Build a Bee Hive from Reclaimed Materials

Make your own beekeeping equipment with free and cheap materials to save money while creating the best hive possible for your bees.

| August/September 2018

  • beehive
    Learn how to build hives that suit your bees' natural tendencies.
    Photo by Getty Images/Kosolovskyy
  • smoke
    Beekeepers who use horizontal hives rarely need to smoke their bees.
    Photo by Leo Sharashkin
  • honeycomb
    Bees make excellent use of the deep frames in horizontal hives, building comb as they naturally would.
    Photo by Leo Sharashkin
  • hive-builders
    To make good use of specialty tools, arrange a hive-building bee with like-minded friends and enough building materials for several hives.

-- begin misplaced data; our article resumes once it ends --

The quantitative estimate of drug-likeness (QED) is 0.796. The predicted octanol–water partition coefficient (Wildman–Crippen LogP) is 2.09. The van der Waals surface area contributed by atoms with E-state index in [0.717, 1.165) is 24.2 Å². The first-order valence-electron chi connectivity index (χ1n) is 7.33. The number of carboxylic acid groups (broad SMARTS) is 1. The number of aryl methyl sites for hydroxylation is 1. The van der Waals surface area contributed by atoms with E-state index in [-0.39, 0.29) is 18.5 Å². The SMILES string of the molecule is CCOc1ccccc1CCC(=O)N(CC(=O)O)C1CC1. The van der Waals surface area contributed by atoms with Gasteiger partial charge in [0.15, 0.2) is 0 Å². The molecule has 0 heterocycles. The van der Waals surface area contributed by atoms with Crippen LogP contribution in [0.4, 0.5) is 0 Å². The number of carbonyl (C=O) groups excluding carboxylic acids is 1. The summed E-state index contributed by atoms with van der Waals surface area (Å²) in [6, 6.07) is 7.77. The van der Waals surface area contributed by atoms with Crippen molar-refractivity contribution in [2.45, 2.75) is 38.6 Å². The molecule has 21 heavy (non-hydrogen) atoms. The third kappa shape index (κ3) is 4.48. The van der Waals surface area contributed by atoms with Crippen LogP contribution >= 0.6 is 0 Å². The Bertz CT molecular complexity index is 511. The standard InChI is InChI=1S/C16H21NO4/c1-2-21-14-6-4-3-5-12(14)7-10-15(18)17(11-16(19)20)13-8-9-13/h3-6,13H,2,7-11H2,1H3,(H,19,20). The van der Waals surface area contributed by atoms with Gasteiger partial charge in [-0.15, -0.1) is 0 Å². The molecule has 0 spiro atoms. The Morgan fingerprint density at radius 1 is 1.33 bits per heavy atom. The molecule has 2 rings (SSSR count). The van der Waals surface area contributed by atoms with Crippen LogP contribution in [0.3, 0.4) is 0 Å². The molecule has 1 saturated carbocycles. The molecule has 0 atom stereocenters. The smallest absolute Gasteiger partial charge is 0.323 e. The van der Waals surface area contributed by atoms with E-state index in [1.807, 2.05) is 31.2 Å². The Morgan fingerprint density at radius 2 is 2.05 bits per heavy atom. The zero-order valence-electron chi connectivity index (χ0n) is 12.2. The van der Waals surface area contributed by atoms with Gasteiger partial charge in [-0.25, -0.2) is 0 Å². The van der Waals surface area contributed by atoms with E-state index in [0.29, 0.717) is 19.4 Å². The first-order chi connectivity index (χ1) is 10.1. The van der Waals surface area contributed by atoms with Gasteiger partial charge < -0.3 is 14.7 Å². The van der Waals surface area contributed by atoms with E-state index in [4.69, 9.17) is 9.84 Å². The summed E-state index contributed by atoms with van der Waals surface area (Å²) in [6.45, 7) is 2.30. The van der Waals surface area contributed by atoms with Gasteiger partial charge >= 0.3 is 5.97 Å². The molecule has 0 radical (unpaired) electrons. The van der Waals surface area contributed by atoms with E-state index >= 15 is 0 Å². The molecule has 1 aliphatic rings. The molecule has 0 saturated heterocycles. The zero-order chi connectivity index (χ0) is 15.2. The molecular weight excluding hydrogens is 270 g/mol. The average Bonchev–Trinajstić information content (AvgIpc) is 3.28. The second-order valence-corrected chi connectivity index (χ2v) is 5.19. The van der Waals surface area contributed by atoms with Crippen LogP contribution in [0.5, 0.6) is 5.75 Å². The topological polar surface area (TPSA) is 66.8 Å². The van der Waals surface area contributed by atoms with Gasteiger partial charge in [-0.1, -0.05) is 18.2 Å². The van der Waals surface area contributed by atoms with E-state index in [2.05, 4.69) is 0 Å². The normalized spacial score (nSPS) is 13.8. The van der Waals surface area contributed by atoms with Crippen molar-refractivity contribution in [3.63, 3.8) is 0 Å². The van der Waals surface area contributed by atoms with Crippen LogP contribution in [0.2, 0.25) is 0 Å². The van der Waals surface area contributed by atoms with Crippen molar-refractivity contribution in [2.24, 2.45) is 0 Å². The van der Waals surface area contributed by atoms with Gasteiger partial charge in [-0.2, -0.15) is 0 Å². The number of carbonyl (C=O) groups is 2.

Photo by Leo Sharashkin
  • wood
    The cost savings of using free lumber and other materials justify the effort of collecting them.
    Photo by Leo Sharashkin

  • beehive
  • smoke
  • honeycomb
  • hive-builders
  • wood

How many people dream of having a few bustling beehives in their backyard? But here’s a typical scenario: You go to a beekeeping class for beginners and do everything the instructors suggest. You buy equipment and protective gear, order packages of bees, install them in the hives, feed them sugar, and treat them against parasites and disease. Then, they don’t survive the first winter. You buy more bees the following spring, and the cycle repeats itself.